The Maryland Court of Special Appeals recently held that a borrower could not maintain a lawsuit asserting federal Fair Debt Collection Practices Act and other related state-law claims because those claims were barred by collateral estoppel due to litigation in a prior collection action.

In so ruling, the Court held that the doctrine of res judicata did not necessarily bar the borrower from narrowly attacking the means used to collect the debt under the FDCPA and state law, rather than attacking the validity of the debt itself, because the FDCPA and related state-law allegations gave rise to new and different claims.

A copy of the opinion is available at: Link to Opinion.

At issue in this case were two separate, but related lawsuits: a collection action filed by a debt collector, and a subsequent lawsuit by the borrower attacking the judgment in the first action. In 2012, a debt collector filed a collection action against the borrower in small claims court in the District Court of Maryland for Montgomery County. In response, the borrower raised two defenses: (1) that the debt collector did not own the debt; and (2) that the debt collector did not have standing to sue. Following a hearing, the District Court entered judgment in favor of the debt collector.  The borrower appealed.

On appeal to the Circuit Court for Montgomery County, the case was heard de novo. Again, the borrower challenged the debt collector’s ownership of the debt and standing. The debt collector presented voluminous documentary evidence documenting the debt and chain of ownership, and even cross-examined the borrower (who presented no evidence of his own). Ultimately, the Circuit Court held that the borrower’s testimony was not credible, and entered judgment in favor of the debt collector.

The borrower then moved to set aside that judgment. That motion was later denied and the judgment became final in 2014 (the borrower never appealed this judgment). However, before filing the motion to set aside that judgment, he also filed a second law suit against the debt collector and its attorneys.

In the second lawsuit, the borrower alleged that in collecting the debt and filing suit in the collection action, the debt collector and its attorneys violated the FDCPA, the Maryland Consumer Debt Collection Act (MCDCA) and the Maryland Consumer Protection Act (MCPA). Again, he alleged lack of standing and that the debt collector did not own the debt. Additionally, he alleged that the amount of the debt alleged in the collection action was false, and argued that the judgment in the collection action was “void” because he did not have an opportunity to cross-examine witnesses.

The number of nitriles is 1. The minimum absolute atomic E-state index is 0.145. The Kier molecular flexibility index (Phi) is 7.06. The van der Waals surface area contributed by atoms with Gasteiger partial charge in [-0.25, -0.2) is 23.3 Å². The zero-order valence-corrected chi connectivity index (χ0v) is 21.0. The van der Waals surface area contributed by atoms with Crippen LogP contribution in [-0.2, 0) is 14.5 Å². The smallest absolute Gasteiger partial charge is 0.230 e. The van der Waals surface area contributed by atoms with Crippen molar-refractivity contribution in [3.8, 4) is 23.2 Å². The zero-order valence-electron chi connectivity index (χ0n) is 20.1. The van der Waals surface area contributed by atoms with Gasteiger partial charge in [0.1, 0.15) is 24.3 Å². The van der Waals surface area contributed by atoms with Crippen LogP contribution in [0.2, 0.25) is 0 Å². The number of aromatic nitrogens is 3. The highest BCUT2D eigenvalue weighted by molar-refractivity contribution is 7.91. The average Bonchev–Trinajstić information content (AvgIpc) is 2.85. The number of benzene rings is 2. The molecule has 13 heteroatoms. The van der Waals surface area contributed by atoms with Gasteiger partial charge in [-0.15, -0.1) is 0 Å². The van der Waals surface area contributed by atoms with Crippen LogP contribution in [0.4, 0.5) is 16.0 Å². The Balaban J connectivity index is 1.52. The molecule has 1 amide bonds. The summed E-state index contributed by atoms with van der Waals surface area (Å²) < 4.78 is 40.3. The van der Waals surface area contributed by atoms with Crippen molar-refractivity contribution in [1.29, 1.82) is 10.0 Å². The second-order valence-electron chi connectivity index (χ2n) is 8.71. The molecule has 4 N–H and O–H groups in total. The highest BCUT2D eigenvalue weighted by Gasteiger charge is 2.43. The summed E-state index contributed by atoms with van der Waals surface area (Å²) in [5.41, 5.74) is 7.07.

The defendant debt collectors moved to dismiss on res judicata and collateral estoppel grounds, and the Circuit Court granted that motion and dismissed the borrower’s Second Amended Complaint with prejudice. The borrower appealed.

On appeal, the Maryland Court of Special Appeals held that while not all of the borrower’s claims were barred by res judicata, they were all plainly barred by collateral estoppel.

For the purposes of this case, the Appellate Court simplified the distinction between these two doctrines. It held that “[i]n sum, claim preclusion [res judicata] bars litigation of claims, whereas issue preclusion [collateral estoppel] generally bars re-litigation of facts.”

The Appellate Court held that the borrower’s attempt to assert lack of standing and lack of ownership of the debt arguments were barred by res judicata/claim preclusion. It held that the borrower had a fair opportunity to litigate those claims before and lost in District Court and Circuit Court.  Accordingly, the Court of Special Appeals held that the borrower could not have another “bite at the apple” in this second lawsuit, and affirmed the dismissal of those claims.

However, the Court of Special Appeals held that res judicata did not apply to the borrower’s FDCPA and related state-law claims. The Court held that, although res judicata barred the borrower from attacking the finality of the judgment in the collection action, it did not necessarily bar him from narrowly attacking the means used to collect the debt, rather than the validity of the debt itself, because those were different claims. The Appellate Court assumed for the sake of argument that the borrower only meant to assert his FDCPA and related claims in this very narrow manner.

Nevertheless, the Appellate Court held that, even under this assumption the FDCPA and related state-law claims were still barred under collateral estoppel.

The Appellate Court held that the alleged “facts” that formed the basis for those claims were the same facts already litigated and issues already decided in the first case. It held that while those claims were “asserted for the first time at trial in this case…[they] are all predicated on allegations decided against [the borrower] in the collection case.”

Accordingly, the Court of Special Appeals held that all of those issues were precluded from being litigated again under collateral estoppel, and affirmed the Circuit Court’s dismissal with prejudice of the FDCPA and related state-law claims.